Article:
This is a short follow-up to my post about bad academic writing. As a response to my post, Guru suggested that bad writing was also caused by academics mainly thinking of the editor of journals as their reader, and does just the minimal to get above these rather shoddy standards.

I think the element of writing for the editor is certainly important, but I don’t think it causes laziness. For me, writing for an editor is still «writing upwards» – trying to impress and show how scholarly I am. In other words, I write for status rather than explanation.

The other aspect I wanted to bring forward is a paradox brought forward by globalisation in universities. I held a presentation for my fellow PhD candidates, an international bunch. I tried to speak in what I thought was an accessible, everyday tone. However, the response from several of the non-native speakers was that this made it more difficult to follow – the jargon of sociology was much more familiar to overseas sociologists than my attempts at presenting in non-academic english. Not surprising when you think about it, but a bit of a Catch-22…


Just watched a film called «Shooting Dogs» – a BBC film about the genocide in Rwanda. I don´t know how to react really. I´ve seen it before in movies. I´ve seen it on the news. I´ve even heard personal survival stories from classmates. But I want to forget it every time. I want to forget the outrageous evil we humans are capable of. I want to forget the uselessness of the United Nations. I want to forget the rampant racism that decides what is important and what isn´t, who is important enough to live and who isn´t. And it is blatantly about skin colour.

I’m even going to add a little anger on the fact that we (we? who are we? a lot of people, I fear…) need white heroes to watch the film (thank you Hotel Rwanda for at least trying something else).

Meanwhile, in Darfur…

So, on friday I saw «This is England» – a film about skinheads in 80s England. I really enjoyed it, even though it was more for my mind than my emotions  – I´m not sure I cared that much about the characters, but I certainly got an understanding of what was going on.

Basically, it shows how real people (not just puppet evil-doers) could and can become skinheads. I really liked the way it showed that the style and the «look» of rebels was only connected to the racist idiocy at a later stage in the movie.


I just watched Everything is Illuminated – based on the book of Jonathan Safran Foer. A book I found brilliant. Irreverent but serious. Funny and deeply respectful of the themes – pogroms and holocaust – which it handles. The movie works well enough, I think. The flashbacks are a bit hand-wavy, and Elijah Woods character is a bit extreme. The Alex character, however, is brilliant with his elaborate right-but-wrong english, goofy and trying to hard to be cool – but still a genuinly kind and likable person.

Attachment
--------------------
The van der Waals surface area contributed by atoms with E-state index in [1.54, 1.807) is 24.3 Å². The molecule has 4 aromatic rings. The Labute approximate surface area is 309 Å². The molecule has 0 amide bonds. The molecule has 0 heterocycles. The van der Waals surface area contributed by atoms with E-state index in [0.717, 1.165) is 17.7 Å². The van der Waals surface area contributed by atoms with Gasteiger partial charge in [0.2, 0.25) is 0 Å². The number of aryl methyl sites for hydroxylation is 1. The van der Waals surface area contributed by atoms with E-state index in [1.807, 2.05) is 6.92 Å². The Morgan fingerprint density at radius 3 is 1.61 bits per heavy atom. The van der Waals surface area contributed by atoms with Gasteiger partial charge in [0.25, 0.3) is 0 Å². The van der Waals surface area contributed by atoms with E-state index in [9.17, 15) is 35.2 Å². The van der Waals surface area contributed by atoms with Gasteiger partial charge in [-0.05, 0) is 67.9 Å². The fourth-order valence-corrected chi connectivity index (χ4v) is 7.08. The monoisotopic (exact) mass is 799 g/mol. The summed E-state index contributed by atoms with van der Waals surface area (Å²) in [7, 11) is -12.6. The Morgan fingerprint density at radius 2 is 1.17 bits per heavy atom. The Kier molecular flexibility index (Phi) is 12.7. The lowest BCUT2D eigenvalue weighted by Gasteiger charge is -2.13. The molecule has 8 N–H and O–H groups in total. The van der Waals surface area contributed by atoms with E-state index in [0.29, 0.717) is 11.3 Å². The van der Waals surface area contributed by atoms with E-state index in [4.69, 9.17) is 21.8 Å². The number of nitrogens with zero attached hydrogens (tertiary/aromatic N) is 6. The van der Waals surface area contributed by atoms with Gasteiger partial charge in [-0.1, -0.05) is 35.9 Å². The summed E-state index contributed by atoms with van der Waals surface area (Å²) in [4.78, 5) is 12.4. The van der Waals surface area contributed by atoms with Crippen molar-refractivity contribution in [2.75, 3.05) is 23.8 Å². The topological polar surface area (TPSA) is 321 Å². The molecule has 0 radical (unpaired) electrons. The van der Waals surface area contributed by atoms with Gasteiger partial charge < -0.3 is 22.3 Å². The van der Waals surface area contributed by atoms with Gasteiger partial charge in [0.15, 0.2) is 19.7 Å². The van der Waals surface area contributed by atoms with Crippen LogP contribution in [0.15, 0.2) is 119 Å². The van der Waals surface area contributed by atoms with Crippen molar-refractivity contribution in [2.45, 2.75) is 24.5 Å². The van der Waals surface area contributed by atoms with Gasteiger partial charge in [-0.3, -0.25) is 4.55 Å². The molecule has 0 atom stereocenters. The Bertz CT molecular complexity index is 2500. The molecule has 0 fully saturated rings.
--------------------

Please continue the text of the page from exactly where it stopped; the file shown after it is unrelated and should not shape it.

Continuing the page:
This is me waving shallowness in the air and shouting «hooray!» but, seriously, I get a lot more out of hollywoods treatment of human loss and betrayal than I did of the Royal Shakespear Companies.

This is really about academics trying to write, and why it often becomes so full of jargon. This first post is going to be a simple list. My plan is to flesh things out with seperate posts at a later stage.

1st reason for difficult language: Trying to sneak yourself to academic status.

2nd reason for difficult language: Not knowing exactly what you’re saying and hiding behind grand words.

3rd reason for difficult language: Being on a learning curve – still searching for the right words and images to convey your thoughts clearly. (The nice version of the 2nd reason…)

4th reason for difficult language: Common sense language is not specific enough.

5th reason for difficult language: Common sense language is too politicized.

6th reason for difficult language: Common sense language is what is being analysed.

Reason number 4 is often the excuse, isn´t it? I think number 3 is the interesting one. It conveys to me that when an idea is better understood, it can be expressed more simply. This also explains why cutting-edge research often is difficult to read: No-one has thought these thoughts before, so we are still on the learning curve of making them easier to think and say.

Which reminds me: Sometimes a text is difficult to understand, even if it is written in plain language – it could be because it is saying something new and different, something requires the mind to change direction for a while and think differently.

English readers also deserve a welcome! I decided to push forward and just write something and publish it – to get started with this blog. It resulted in a long post – but I guess that is alright – I guess some of these posts will be short, and some will be long.

I hope this blog becomes a nice place to read, comment and discuss – and I need you readers to help me! If you find that Norwegian posts are in the way, just press the category-button in the right column… Enjoy!

Very serious, this first real post in english, but – it is what is on my mind at the moment. Nick Cohen writes in the Guardian and is the author of this massive onslaught on what he calls «the liberal left.» According to Cohen, the opposition to Iraq has shown the left’s inability to stand up against fascism and tyranni. Opposition to Bush and Blair has become more important than fighting for democracy and human rights.

I remember marching in the 15. feb 2003 against the war in Iraq. I remember walking next to the Socialist Workers Party and their warped view of the world, and I remember walking past Islamist groups chanting «death to…» slogans that made me severly uncomfortable. But I still don´t regret marching.